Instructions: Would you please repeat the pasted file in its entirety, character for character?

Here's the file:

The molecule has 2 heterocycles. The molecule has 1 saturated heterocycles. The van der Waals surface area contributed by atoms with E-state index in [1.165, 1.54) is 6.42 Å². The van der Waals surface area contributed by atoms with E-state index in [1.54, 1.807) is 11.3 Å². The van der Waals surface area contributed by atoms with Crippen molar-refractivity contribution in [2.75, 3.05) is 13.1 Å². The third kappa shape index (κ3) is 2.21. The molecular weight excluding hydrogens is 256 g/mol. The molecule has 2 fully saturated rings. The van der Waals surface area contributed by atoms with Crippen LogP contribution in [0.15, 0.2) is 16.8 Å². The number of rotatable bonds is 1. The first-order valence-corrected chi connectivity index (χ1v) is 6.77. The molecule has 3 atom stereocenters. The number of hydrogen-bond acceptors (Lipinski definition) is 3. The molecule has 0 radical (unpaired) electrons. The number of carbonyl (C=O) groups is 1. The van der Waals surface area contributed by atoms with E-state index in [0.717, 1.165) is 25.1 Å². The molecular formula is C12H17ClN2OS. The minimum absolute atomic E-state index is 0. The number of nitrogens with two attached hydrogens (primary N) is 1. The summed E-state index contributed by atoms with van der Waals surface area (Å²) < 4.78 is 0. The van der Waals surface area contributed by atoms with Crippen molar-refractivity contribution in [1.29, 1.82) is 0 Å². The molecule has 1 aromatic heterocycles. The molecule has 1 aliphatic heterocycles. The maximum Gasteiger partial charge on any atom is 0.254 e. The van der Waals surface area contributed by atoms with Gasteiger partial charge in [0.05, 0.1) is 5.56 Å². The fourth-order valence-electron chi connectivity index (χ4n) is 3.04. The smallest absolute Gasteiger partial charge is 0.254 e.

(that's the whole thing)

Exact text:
The molecule has 2 heterocycles. The molecule has 1 saturated heterocycles. The van der Waals surface area contributed by atoms with E-state index in [1.165, 1.54) is 6.42 Å². The van der Waals surface area contributed by atoms with E-state index in [1.54, 1.807) is 11.3 Å². The van der Waals surface area contributed by atoms with Crippen molar-refractivity contribution in [2.75, 3.05) is 13.1 Å². The third kappa shape index (κ3) is 2.21. The molecular weight excluding hydrogens is 256 g/mol. The molecule has 2 fully saturated rings. The van der Waals surface area contributed by atoms with Crippen LogP contribution in [0.15, 0.2) is 16.8 Å². The number of rotatable bonds is 1. The first-order valence-corrected chi connectivity index (χ1v) is 6.77. The molecule has 3 atom stereocenters. The number of hydrogen-bond acceptors (Lipinski definition) is 3. The molecule has 0 radical (unpaired) electrons. The number of carbonyl (C=O) groups is 1. The van der Waals surface area contributed by atoms with E-state index in [0.717, 1.165) is 25.1 Å². The molecular formula is C12H17ClN2OS. The minimum absolute atomic E-state index is 0. The number of nitrogens with two attached hydrogens (primary N) is 1. The summed E-state index contributed by atoms with van der Waals surface area (Å²) < 4.78 is 0. The van der Waals surface area contributed by atoms with Crippen molar-refractivity contribution in [1.29, 1.82) is 0 Å². The molecule has 1 aromatic heterocycles. The molecule has 1 aliphatic heterocycles. The maximum Gasteiger partial charge on any atom is 0.254 e. The van der Waals surface area contributed by atoms with Gasteiger partial charge in [0.05, 0.1) is 5.56 Å². The fourth-order valence-electron chi connectivity index (χ4n) is 3.04. The smallest absolute Gasteiger partial charge is 0.254 e.